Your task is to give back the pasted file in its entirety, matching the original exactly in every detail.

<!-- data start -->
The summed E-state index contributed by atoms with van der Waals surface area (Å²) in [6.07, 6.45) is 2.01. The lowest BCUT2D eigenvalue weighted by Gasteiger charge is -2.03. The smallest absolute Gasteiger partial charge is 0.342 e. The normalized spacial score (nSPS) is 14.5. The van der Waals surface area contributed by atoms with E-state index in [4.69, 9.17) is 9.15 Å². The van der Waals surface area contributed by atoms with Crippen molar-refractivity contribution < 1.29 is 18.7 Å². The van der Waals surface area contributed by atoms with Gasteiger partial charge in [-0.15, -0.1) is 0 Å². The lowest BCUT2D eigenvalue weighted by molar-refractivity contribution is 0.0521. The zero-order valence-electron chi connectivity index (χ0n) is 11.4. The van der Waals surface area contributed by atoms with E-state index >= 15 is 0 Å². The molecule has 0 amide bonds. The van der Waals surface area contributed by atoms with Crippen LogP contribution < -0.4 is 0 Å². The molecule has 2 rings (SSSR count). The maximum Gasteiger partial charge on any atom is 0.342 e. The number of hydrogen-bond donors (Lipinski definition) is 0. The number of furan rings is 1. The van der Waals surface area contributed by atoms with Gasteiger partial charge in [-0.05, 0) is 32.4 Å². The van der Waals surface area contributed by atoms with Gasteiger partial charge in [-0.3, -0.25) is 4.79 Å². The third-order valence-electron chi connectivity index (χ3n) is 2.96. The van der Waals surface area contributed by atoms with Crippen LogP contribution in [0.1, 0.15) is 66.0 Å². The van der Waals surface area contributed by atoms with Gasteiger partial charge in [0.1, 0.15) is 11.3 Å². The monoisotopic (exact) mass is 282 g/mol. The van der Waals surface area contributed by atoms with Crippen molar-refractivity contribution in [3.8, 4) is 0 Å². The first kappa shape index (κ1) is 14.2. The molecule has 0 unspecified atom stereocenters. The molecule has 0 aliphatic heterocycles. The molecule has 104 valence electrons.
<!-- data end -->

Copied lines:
The summed E-state index contributed by atoms with van der Waals surface area (Å²) in [6.07, 6.45) is 2.01. The lowest BCUT2D eigenvalue weighted by Gasteiger charge is -2.03. The smallest absolute Gasteiger partial charge is 0.342 e. The normalized spacial score (nSPS) is 14.5. The van der Waals surface area contributed by atoms with E-state index in [4.69, 9.17) is 9.15 Å². The van der Waals surface area contributed by atoms with Crippen molar-refractivity contribution < 1.29 is 18.7 Å². The van der Waals surface area contributed by atoms with Gasteiger partial charge in [-0.15, -0.1) is 0 Å². The lowest BCUT2D eigenvalue weighted by molar-refractivity contribution is 0.0521. The zero-order valence-electron chi connectivity index (χ0n) is 11.4. The van der Waals surface area contributed by atoms with E-state index >= 15 is 0 Å². The molecule has 0 amide bonds. The van der Waals surface area contributed by atoms with Crippen LogP contribution < -0.4 is 0 Å². The molecule has 2 rings (SSSR count). The maximum Gasteiger partial charge on any atom is 0.342 e. The number of hydrogen-bond donors (Lipinski definition) is 0. The number of furan rings is 1. The van der Waals surface area contributed by atoms with Gasteiger partial charge in [-0.05, 0) is 32.4 Å². The van der Waals surface area contributed by atoms with Gasteiger partial charge in [-0.3, -0.25) is 4.79 Å². The third-order valence-electron chi connectivity index (χ3n) is 2.96. The van der Waals surface area contributed by atoms with Crippen LogP contribution in [0.1, 0.15) is 66.0 Å². The van der Waals surface area contributed by atoms with Gasteiger partial charge in [0.1, 0.15) is 11.3 Å². The monoisotopic (exact) mass is 282 g/mol. The van der Waals surface area contributed by atoms with Crippen molar-refractivity contribution in [3.8, 4) is 0 Å². The first kappa shape index (κ1) is 14.2. The molecule has 0 unspecified atom stereocenters. The molecule has 0 aliphatic heterocycles. The molecule has 104 valence electrons.